A new global order

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Page Last modified 23 Nov 2020
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Global power is shifting. One superpower no longer holds sway and regional power blocs are increasingly important, economically and diplomatically. As global interdependence and trade expands, Europe will benefit if it can expand its resource efficiency and knowledge-based economy. Future economic power shifts may mean that the EU wields less global influence in the future. In view of current changes in global governance mechanisms, designing policies to represent European interests effectively on the international stage will be a growing challenge.

Why is this global power shift important for you?

When countries grow relatively fast they often gain in economic power because of their enlarging production and consumption markets. They may exercise that power at international negotiations on economic matters (such as trade barriers and product standards). But they can also use that influence in other areas, including in the context of environmental negotiations.

The resources that fuel national economies also influence the international balance of power. Owning essential resources may further improve emerging economies' competitiveness and influence, particularly given the uneven distribution of resources globally. For example, more than half of the world's stock of lithium, a metal at present essential for hybrid and full-electrical cars, is believed to be located in Bolivia.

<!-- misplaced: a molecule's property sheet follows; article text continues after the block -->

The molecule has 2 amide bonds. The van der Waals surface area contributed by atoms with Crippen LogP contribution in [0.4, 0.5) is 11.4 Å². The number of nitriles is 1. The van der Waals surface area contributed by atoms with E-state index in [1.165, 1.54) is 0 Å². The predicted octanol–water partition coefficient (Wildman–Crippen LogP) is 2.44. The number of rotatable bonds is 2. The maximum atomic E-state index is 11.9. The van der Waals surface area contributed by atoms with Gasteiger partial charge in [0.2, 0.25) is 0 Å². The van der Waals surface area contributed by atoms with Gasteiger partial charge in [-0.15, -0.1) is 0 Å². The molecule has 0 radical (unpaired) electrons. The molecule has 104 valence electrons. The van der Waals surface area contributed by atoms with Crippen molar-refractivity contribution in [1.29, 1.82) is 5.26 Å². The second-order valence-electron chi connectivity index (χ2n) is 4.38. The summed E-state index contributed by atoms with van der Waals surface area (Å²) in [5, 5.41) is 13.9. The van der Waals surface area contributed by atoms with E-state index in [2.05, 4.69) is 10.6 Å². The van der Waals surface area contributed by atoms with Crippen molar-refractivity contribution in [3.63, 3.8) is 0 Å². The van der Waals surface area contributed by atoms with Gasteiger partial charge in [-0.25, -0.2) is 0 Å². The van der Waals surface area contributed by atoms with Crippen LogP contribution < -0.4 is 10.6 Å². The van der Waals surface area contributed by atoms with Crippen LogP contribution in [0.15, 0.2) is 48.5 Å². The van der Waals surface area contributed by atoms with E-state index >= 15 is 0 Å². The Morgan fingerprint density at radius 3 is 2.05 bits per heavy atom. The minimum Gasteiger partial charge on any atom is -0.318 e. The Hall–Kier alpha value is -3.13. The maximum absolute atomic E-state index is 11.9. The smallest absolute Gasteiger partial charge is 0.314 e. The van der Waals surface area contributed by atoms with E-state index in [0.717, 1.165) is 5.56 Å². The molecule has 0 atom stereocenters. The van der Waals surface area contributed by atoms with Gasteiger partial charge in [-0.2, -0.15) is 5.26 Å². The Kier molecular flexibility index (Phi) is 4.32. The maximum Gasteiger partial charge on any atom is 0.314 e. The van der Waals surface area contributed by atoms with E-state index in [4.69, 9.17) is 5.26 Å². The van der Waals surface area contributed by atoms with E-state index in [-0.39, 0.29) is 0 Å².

The global use of Neodymium, which is an essential material for many high tech laser technologies, is expected to quadruple over the next 30 years. The element is only available in quantity in China. Growth in related industries will be almost totally dependent on China and its production capacity. The consequences for both the states that possess such resources and the economies reliant on imports will be considerable.

Graph 1: Selected raw materials

Why is intensified global resource competition important for Europe?  Access to natural resources is a crucial factor for Europe’s production base. Europe is relatively resource-poor and needs to import much of the resources it requires.

For more information see: Global megatrends: intensified global competition for resources:

Selected raw materials


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